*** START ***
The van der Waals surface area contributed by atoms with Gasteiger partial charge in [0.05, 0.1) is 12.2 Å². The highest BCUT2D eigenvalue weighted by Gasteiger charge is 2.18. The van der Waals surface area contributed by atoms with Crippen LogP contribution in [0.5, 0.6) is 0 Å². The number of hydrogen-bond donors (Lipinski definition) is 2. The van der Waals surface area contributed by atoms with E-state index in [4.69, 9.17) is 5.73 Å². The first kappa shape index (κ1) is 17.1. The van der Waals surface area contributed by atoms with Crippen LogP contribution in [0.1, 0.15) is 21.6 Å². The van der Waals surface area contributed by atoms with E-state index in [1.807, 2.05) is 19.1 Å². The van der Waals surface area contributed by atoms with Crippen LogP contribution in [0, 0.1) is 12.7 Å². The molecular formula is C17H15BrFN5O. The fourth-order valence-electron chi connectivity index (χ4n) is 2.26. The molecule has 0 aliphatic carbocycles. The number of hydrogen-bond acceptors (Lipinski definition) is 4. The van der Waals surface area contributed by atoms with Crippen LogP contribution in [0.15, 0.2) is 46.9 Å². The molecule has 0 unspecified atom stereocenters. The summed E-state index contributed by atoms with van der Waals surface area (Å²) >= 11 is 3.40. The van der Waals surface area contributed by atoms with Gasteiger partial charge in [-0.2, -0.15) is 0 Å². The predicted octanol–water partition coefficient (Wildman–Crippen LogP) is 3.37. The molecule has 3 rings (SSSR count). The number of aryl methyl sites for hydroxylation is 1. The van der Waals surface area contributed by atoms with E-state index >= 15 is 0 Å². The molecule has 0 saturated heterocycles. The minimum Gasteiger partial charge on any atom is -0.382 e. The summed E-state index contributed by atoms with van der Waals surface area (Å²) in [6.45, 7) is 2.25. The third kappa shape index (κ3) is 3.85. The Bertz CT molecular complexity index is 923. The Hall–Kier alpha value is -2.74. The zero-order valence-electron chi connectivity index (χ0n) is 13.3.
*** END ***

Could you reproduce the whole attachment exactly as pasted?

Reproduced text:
The van der Waals surface area contributed by atoms with Gasteiger partial charge in [0.05, 0.1) is 12.2 Å². The highest BCUT2D eigenvalue weighted by Gasteiger charge is 2.18. The van der Waals surface area contributed by atoms with Crippen LogP contribution in [0.5, 0.6) is 0 Å². The number of hydrogen-bond donors (Lipinski definition) is 2. The van der Waals surface area contributed by atoms with E-state index in [4.69, 9.17) is 5.73 Å². The first kappa shape index (κ1) is 17.1. The van der Waals surface area contributed by atoms with Crippen LogP contribution in [0.1, 0.15) is 21.6 Å². The van der Waals surface area contributed by atoms with E-state index in [1.807, 2.05) is 19.1 Å². The van der Waals surface area contributed by atoms with Crippen LogP contribution in [0, 0.1) is 12.7 Å². The molecular formula is C17H15BrFN5O. The fourth-order valence-electron chi connectivity index (χ4n) is 2.26. The molecule has 0 aliphatic carbocycles. The number of hydrogen-bond acceptors (Lipinski definition) is 4. The van der Waals surface area contributed by atoms with Crippen LogP contribution in [0.15, 0.2) is 46.9 Å². The molecule has 0 unspecified atom stereocenters. The summed E-state index contributed by atoms with van der Waals surface area (Å²) >= 11 is 3.40. The van der Waals surface area contributed by atoms with Gasteiger partial charge in [-0.2, -0.15) is 0 Å². The predicted octanol–water partition coefficient (Wildman–Crippen LogP) is 3.37. The molecule has 3 rings (SSSR count). The number of aryl methyl sites for hydroxylation is 1. The van der Waals surface area contributed by atoms with E-state index >= 15 is 0 Å². The molecule has 0 saturated heterocycles. The minimum Gasteiger partial charge on any atom is -0.382 e. The summed E-state index contributed by atoms with van der Waals surface area (Å²) in [6.45, 7) is 2.25. The third kappa shape index (κ3) is 3.85. The Bertz CT molecular complexity index is 923. The Hall–Kier alpha value is -2.74. The zero-order valence-electron chi connectivity index (χ0n) is 13.3.